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Lord Carter moved Amendment No. 19:

Page 8, line 20, at end insert ("save that where milk quota was registered in relation to land held under a tenancy to which the Agricultural Holdings Act 1986 applied and which was let immediately on the expiry of that tenancy as a farm business tenancy, and where no claim was made for compensation in respect of that quota under the Agriculture Act 1986, that Act shall still apply to that milk quota which shall not be the subject of any other claim for compensation").

The noble Lord said: My Lords, it may help the Minister if I say that I have that look about me which means that I am not going to divide the House on this amendment.

The amendment deals with a technical point, and I wish to raise also another point which I mentioned in Committee.

The first relates to the situation where a farmer moves from land held under a tenancy to which the Agricultural Holdings Act 1986 applied. The amendment seeks to ensure that if he does not take from that holding the compensation for milk quota under the 1986 Act and he moves to another holding belonging to the same landlord and so on, he will still be able to claim the compensation. In other words, he will be able to carry with him the compensation. The Minister may wish to reflect on that point, which is important. We have been asked to raise that matter so that it is clear that the compensation for the milk quota is "transportable" from one tenancy to the next.

As we are dealing with milk quotas, I should like to raise again a point that I raised in Committee. Although the Minister offered to discuss the matter with me, we did not have an opportunity to do so. He may like to reflect again on this matter.

Perhaps I may give an example of a tenant who has an existing holding under the 1986 Act with milk quota allocated from, for example, 1983 or 1984. He then takes on a tenancy under this Act and buys quota for the new holding. I am told that if he then gives up the two holdings, under the milk quota rules in Europe the landlord may be entitled to compensation for that second lot of quota which the tenant has purchased for his new farm, happily thinking that, as he had purchased it, all the value belonged to him. It is a fairly straightforward point. It would be helpful if the Minister were to reflect upon that. The point was made to me by a practitioner. I am sure that, under the milk quota rules from Brussels, that would be the case.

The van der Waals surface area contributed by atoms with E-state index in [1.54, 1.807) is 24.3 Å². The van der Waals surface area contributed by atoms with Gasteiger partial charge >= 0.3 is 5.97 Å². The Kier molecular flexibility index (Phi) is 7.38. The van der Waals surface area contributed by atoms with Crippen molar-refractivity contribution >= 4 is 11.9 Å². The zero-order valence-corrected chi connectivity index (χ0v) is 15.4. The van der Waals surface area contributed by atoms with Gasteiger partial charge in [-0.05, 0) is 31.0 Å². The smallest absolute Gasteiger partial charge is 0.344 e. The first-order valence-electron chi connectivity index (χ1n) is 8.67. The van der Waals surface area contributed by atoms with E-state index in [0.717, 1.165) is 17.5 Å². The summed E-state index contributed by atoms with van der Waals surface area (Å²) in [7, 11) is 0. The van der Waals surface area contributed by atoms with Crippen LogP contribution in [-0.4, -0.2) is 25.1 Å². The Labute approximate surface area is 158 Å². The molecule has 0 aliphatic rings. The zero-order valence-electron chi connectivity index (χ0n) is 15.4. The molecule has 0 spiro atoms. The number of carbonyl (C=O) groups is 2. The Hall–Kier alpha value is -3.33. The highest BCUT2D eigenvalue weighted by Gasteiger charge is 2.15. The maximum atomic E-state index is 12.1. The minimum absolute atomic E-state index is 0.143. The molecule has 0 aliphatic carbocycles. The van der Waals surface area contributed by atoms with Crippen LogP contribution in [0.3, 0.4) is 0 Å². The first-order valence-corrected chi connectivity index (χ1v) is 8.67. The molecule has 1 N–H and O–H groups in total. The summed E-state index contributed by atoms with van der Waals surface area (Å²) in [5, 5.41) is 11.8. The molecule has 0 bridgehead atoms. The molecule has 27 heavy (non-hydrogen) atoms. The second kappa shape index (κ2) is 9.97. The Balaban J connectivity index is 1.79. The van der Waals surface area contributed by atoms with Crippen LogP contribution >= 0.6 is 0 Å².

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With regard to the amendment, it would be helpful to know whether the tenant is able to transport the value of the compensation of his quota; that it is possible to crystallise it at the end of one tenancy and then transfer it to the next tenancy without the involvement of any cash.

Secondly—and this is a separate but related matter—is it possible for a tenant who has bought some quota for a holding under this Act and has used all his money, with no involvement from the landlord, to then find that when he claims compensation the landlord may be entitled to some compensation for the second lot of quota? I beg to move.

Earl Howe: My Lords, I am grateful to the noble Lord, Lord Carter, for his explanation. Despite the fact that he is a professional in such matters, I am sure that he will be the first to admit that milk quota is a fearfully complicated and technical subject into which we venture at our peril. The amendment would allow the parties to use the Agriculture Act provisions where they took up a farm business tenancy immediately after a tenancy under the 1986 Act.

If that were allowed by the Bill, it would give rise to even more horrific complications than are already involved in dealing with milk quota. In effect, there would be two separate systems applying to a holding—one under the existing legislation and the other under the Bill.

Dealing with changes made to the registered quota after the new tenancy began would be a nightmare. If the tenant bought or sold quota—perhaps through part of his milk production business which was not subject to his tenancy—it would involve very complex calculations to determine exactly how the Agriculture Act compensation should be resolved. How would one know whether the tenant had sold his old quota or his new quota? The quota register records only the total amount of quota available to the producer at a point in time. If one supposes that the producer owns some land of his own besides the tenanted land, matters become even more confused.

I must confess that the legislation is difficult enough to follow as it stands, but at least under the Bill as drafted there is a clear cut-off point—the end of an agricultural tenancy under the Agricultural Holdings Act. Obviously there will be a number of issues which the parties must sort out between them in order to settle up at the end of the tenancy, and milk quota will simply be one of those matters.